Serbian President Boris Tadic has announced he is resigning.
He still has 10 months of his current term of office to serve, but the move will allow him to stand for re-election on 6 May.
Parliamentary elections are already scheduled to take place on that date, and the move is seen as a tactic to help his Democratic Party’s campaign.
Mr Tadic says he will formally submit his resignation to the speaker of the Serbian parliament on Thursday.
Mr Tadic, who’s keen to build closer links with the European Union, will face a strong challenge from the nationalist candidate Tomislav Nikolic.
An 80-year-old US woman with little flying experience has staged an emergency landing in Wisconsin after her pilot husband collapsed and died.
Helen Collins remained calm as she brought the small Cessna plane in to land at Cherryland Airport, even though she said she knew her husband was dead.
She had taken basic lessons in taking off and landing 30 years ago, her son told the Associated Press news agency.
James Collins, also a trained pilot, helped guide his mother down via radio.
Mrs Collins and her husband John were coming back from their holiday home in Florida when he suffered a fatal heart attack in the cockpit.
She called the police and local pilot Robert Vuksanovic went up in another small plane to try to help guide the Cessna down.
The plane had almost completely run out of fuel by the time she landed at the small airport in Sturgeon Bay and had only one functioning engine.
It skidded down the runway for about 1,000ft (305m) before coming to a halt.
“She was calmer than everybody on the ground. She had it totally under control,” James Collins told AP.
“The amazing thing is she landed that plane on one engine – I don’t know if there are a lot of trained pilots that could do that.
“I already knew I lost my dad; I didn’t want to lose my mom. It could have been both of them at once.”
Local resident Torry Lautenbach watched the Cessna land and estimated that Mrs Collins circled the airport about 10 times.
“She did a really good job. It was amazing. It took one bad hop and then it came back down and skidded.”
Mrs Collins was taken to hospital with injuries to her back and ribs but is expected to be released within the next few days.
At least 28 people – including 22 children – have been killed in a coach crash in a tunnel in Switzerland.
Another 24 children were injured in the crash near Sierre, in the canton of Valais, close to the border with Italy.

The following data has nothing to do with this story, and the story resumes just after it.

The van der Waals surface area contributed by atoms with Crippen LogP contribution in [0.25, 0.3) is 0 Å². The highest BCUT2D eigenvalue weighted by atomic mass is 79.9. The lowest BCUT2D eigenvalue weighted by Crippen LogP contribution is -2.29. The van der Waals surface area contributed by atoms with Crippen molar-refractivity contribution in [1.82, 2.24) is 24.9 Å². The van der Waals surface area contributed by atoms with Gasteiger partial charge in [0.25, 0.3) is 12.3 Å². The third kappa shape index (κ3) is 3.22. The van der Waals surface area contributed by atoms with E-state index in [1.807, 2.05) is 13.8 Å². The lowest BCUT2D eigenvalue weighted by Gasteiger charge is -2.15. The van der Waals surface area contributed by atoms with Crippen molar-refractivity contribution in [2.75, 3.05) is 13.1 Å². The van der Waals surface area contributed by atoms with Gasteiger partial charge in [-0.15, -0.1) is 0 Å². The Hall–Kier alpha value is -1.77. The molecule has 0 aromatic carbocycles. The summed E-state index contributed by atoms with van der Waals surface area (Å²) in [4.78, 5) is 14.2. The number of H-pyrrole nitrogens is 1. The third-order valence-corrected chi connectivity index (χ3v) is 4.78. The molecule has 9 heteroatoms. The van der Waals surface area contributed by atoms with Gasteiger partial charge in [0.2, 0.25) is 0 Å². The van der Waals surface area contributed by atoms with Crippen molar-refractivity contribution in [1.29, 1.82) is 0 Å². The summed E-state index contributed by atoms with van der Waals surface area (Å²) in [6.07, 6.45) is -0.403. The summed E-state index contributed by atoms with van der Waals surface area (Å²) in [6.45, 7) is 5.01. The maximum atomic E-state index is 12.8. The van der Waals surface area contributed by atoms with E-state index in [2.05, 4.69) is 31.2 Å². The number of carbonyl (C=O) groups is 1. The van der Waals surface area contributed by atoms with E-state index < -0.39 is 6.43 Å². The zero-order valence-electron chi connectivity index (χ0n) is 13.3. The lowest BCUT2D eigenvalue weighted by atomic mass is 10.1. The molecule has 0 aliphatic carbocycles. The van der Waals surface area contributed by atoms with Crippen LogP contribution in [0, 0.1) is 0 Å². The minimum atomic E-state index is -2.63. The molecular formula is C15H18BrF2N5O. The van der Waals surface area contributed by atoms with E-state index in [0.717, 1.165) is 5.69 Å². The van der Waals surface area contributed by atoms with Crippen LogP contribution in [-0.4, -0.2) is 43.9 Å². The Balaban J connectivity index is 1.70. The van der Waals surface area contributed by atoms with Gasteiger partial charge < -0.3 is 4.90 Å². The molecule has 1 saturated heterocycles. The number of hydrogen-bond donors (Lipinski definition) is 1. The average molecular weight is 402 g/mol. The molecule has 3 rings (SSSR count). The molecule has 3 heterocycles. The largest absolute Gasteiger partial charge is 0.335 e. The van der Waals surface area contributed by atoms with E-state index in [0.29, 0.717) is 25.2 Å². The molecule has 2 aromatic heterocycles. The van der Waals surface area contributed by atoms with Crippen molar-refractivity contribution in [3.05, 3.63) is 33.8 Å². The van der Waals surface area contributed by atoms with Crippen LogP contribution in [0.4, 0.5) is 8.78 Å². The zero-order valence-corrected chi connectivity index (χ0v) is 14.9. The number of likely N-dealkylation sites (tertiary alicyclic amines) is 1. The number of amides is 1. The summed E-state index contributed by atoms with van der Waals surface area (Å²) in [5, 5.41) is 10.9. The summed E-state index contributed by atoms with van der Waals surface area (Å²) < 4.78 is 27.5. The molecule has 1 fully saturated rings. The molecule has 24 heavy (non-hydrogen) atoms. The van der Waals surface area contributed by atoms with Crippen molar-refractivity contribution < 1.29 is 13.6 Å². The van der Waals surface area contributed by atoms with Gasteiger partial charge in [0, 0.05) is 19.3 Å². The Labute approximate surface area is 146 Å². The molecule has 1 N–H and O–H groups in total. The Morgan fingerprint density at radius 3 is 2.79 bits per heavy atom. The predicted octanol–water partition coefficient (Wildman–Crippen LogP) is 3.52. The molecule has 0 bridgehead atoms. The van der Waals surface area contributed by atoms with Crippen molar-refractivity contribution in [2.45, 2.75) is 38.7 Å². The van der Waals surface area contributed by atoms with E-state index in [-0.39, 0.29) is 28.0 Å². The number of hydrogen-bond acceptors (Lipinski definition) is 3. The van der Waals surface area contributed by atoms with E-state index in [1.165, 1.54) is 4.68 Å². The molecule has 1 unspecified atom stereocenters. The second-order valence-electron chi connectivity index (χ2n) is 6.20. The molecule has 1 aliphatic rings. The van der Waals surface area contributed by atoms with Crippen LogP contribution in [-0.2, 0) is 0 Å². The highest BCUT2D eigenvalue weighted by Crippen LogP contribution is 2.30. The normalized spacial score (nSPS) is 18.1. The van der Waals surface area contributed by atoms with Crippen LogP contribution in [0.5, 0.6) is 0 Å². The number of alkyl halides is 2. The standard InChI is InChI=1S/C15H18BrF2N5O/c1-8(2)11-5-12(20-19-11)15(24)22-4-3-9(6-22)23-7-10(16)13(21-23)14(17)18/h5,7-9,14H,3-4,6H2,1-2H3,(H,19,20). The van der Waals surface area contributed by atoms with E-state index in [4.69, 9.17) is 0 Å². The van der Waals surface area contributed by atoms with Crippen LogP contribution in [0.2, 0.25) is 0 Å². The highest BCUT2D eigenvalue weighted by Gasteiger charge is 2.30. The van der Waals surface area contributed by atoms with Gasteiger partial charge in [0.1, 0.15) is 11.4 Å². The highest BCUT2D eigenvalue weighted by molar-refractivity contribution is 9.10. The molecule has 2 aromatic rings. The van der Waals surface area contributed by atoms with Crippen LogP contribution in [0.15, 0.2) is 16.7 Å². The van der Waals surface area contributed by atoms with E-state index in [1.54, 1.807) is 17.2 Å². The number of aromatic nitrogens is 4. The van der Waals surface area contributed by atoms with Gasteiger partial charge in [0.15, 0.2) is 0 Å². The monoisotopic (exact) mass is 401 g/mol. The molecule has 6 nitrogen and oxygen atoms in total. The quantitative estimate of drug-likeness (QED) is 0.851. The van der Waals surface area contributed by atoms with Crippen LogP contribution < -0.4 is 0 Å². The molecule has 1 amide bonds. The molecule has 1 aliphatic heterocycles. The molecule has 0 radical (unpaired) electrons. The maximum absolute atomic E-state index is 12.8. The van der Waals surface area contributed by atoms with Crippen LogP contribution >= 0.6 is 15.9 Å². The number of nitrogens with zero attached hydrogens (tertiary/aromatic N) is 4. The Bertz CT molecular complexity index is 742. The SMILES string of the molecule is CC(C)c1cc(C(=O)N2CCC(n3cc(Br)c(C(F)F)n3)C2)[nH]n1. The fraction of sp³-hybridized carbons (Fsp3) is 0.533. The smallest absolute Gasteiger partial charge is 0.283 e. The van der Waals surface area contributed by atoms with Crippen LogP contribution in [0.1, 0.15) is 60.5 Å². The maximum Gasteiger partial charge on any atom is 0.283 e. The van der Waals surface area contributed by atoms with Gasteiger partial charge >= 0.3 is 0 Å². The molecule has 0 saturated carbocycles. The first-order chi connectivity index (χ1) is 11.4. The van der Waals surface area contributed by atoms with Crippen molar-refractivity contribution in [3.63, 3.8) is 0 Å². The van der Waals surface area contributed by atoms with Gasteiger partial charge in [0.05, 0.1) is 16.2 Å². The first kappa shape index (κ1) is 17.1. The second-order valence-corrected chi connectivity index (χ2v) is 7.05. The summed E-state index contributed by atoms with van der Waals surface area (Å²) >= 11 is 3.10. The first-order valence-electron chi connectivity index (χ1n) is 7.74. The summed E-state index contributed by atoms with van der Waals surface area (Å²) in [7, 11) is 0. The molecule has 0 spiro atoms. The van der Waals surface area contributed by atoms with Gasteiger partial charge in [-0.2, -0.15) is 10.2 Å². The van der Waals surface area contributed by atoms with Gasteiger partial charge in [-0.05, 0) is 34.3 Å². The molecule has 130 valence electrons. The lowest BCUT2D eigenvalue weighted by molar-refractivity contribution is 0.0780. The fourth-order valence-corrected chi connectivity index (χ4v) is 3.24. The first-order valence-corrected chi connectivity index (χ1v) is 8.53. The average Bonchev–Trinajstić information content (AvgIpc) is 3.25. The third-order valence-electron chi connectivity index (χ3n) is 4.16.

The coach, carrying 52 people back to Belgium, hit a wall in the tunnel head-on late on Tuesday. Both of the coach’s drivers were among those killed.
The children, from the Belgian towns of Lommel and Heverlee, were returning home after a skiing holiday.
Belgium’s Prime Minister Elio Di Rupo, who is travelling to the scene of the crash, said: “This is a tragic day for all of Belgium.”
The bus crashed shortly after 21:00 (20:00 GMT) on Tuesday.
In Brussels, the Belgian foreign ministry said most of the children were aged around 12, and the bus was one of three hired by a Christian group. The other two reached Belgium safely.
The children had spent a week skiing in Val d’Anniviers in the Swiss Alps.
Those on board the bus that crashed were from ‘t Stekske primary school in Lommel, close to the Dutch border, and from Sint Lambertusschool in Heverlee, near Leuven.
Some of the injured were flown by helicopters to hospitals in Lausanne, Bern and other Swiss cities.
Swiss prosecutor Olivier Elsig told a news conference the bus was new, or nearly new, and was equipped with safety belts.
In a tunnel where the speed limit is 100km/h (62 mph), Mr Elsig said the bus collided with the right-hand wall and then hit, head-on, a concrete wall that forms part of an emergency access section. An investigation is under way.
More than 200 people and eight helicopters were involved in the rescue operation.
Swiss journalist Ruth Seeholzer told the BBC that the two-lane tunnel was not busy with traffic when the accident happened and driving conditions were normal.
Belgian Foreign Minister Didier Reynders said: “It is incomprehensible. There were three buses and only one was in an accident, without any contact with another vehicle.”
A helpline for families has been set up, and many relatives are expected to arrive in Switzerland later.
Belgium has made two aircraft available to take them to Switzerland.
Belgium’s ambassador to Switzerland, Jan Luykx, has travelled to the crash site.
He said: “This tragedy will hit the whole of Belgium. The magnitude of the accident is difficult to take in. For the moment I am concentrating on the practical aspects. The emotional side will come when we meet the families.”
The head of the Valais region, Jacques Melly, expressed his deep sadness at the accident, sending his condolences to the families of the victims and praising the rescuers for their work in “extremely difficult conditions”.